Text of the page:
If it can manage to go 6-2 in the league, it would be a real sign of success. I doubt there's an Auburn 2013 in the field, but Mississippi State can make a lot of noise and, as I said in the preseason, at least shape the division race. This is a huge week. To validate what's happening, the Bulldogs have to follow up the euphoria of Baton Rouge with a win at home against Texas A&M.
To continue reading this article you must be an Insider
Forget Jake Coker and forget being a game manager, Blake Sims has developed into one of the SEC's best quarterbacks. The hiring of Lane Kiffin as offensive coordinator hasn't signaled the end times, it's brought about a renaissance replete with screen passes, misdirection and even the use of the hurry-up, no-huddle.
After fumbling about against West Virginia in the season opener, Alabama's defense has returned to form. If it weren't for four turnovers, Florida wouldn't have scored a single point in Tuscaloosa two weeks ago. Saban and defensive coordinator Kirby Smart made the Gators look inept as Jeff Driskel struggled to complete 9 of his 28 pass attempts.
Alabama has developed into a complete football team these past few weeks. Even the punting and place kicking have been better than expected.
But now comes the real fun.
Now comes Ole Miss.
Whatever we think we know about Alabama will be challenged Saturday when the Crimson Tide have their first true road test against the No. 11-ranked team in the country. Oxford, Mississippi, may be a picturesque college town that prides itself on never losing the party, but what awaits Alabama inside Vaught-Hemingway Stadium won't be so friendly. Bo Wallace, Laquon Treadwell and Robert Nkemdiche want to knock off the No. 1 team in the land, not serve it sweet tea and barbecue.
How will Sims hold up under that type of pressure? He's played well so far, tossing eight touchdowns to two interceptions. Among quarterbacks with at least two starts, he ranks third nationally with an adjusted QBR of 89.4. But he hasn't played in a raucous road environment yet, and he hasn't faced a defense that's as good top to bottom as Ole Miss'. The Nkemdiche brothers can get after you. So can C.J. Johnson and D.T. Shackelford. And if you try throwing into that secondary, don't expect the ball back. Senquez Golson leads the SEC with three interceptions this season and Cody Prewitt led the league with six picks last season.
Speaking of defense, what do we really know about Alabama's? The Crimson Tide barely survived West Virginia Week 1, and in subsequent games they haven't really been put to the test. Florida was supposed to be a measuring stick, but we saw how that played out.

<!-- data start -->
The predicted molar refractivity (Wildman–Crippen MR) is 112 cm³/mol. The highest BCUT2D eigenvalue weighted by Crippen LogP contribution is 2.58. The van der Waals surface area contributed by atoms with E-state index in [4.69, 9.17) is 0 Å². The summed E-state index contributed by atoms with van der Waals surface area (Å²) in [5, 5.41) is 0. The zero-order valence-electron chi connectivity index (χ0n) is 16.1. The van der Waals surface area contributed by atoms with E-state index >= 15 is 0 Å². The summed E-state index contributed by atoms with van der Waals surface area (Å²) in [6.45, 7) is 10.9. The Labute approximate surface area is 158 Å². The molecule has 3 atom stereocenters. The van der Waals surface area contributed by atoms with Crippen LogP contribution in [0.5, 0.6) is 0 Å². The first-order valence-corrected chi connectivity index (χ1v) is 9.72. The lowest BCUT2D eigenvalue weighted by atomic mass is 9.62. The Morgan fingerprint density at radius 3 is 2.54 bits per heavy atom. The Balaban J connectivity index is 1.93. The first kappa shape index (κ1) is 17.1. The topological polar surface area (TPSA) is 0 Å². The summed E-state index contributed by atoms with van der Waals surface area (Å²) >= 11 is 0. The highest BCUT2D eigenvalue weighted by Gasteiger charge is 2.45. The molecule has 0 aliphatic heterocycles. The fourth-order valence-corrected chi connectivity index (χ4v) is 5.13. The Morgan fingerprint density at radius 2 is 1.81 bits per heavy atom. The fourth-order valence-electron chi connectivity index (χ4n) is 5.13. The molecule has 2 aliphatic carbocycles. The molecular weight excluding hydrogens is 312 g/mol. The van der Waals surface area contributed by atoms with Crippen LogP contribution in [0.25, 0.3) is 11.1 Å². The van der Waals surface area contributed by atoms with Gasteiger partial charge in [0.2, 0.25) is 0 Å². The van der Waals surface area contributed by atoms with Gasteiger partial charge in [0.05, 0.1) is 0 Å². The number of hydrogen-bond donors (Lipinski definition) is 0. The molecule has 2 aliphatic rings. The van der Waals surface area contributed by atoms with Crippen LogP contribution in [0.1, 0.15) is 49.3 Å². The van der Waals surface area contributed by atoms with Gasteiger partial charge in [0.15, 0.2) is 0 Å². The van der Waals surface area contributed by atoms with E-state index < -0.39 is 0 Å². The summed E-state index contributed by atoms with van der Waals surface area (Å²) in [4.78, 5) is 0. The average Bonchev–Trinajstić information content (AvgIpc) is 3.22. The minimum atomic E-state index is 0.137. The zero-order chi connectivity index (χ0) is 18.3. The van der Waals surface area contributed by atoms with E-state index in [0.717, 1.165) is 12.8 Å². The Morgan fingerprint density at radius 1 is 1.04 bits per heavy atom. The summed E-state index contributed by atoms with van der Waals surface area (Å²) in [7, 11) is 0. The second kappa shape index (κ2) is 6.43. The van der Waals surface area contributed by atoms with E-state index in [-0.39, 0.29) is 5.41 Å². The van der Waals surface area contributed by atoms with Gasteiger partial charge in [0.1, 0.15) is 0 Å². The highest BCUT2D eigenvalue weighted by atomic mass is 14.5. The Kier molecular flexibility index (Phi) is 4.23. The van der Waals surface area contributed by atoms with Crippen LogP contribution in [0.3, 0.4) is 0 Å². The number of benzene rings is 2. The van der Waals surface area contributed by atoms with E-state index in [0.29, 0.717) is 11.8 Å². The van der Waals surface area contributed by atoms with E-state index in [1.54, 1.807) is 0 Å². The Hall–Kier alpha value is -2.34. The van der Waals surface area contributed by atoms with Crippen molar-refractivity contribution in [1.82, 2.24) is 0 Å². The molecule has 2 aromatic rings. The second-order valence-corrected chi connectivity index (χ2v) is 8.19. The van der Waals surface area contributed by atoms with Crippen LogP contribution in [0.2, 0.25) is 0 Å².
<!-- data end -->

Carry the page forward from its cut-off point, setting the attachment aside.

Ole Miss, on the other hand, should give Alabama everything it can handle. Wallace may be up and down as a passer, but when he's hot, he can really sling it. He's elusive in the pocket and knows Hugh Freeze's offense like the back of his hand. Plus, he's protected by an offensive line that stars one of the best tackles in the SEC in Laremy Tunsil.
Alabama's secondary won't be able to sleepwalk by the Rebs. Treadwell is one of the most productive receivers in the country and Evan Engram is a constant mismatch at tight end. And that's not to mention Cody Core and Vince Sanders, who are difficult to account for in their own right. If you're Saban, you're worried because your top cornerback is generously listed at 5-foot-10, your second-best cornerback, Eddie Jackson, has health concerns, and your third-best cornerback, Tony Brown, is a true freshman.
And all that goes without saying how Alabama has continued to struggle against the hurry-up, no-huddle. Go back and look at Texas A&M, Auburn, Oklahoma and West Virginia; it hasn't been pretty.
Meanwhile, Freeze just so happens to be one of the leading experts on uptempo offense. And unlike last season's game, he's probably going to make sure his signals aren't so obvious.
If Alabama wants to remain the No. 1 team in the country, it will have to prove it against Ole Miss.
From the play of Sims to the offensive line to the secondary to the defense as a whole, there won't be one phase of the game where the Crimson Tide won't be tested on Saturday.
We're going to start separating the pretenders from the contenders, as division races heat up. It's time to find out a whole lot more about the powerful SEC West, where a whopping six top 15 teams square off. Buckle up!
Game of the week: Alabama at Ole Miss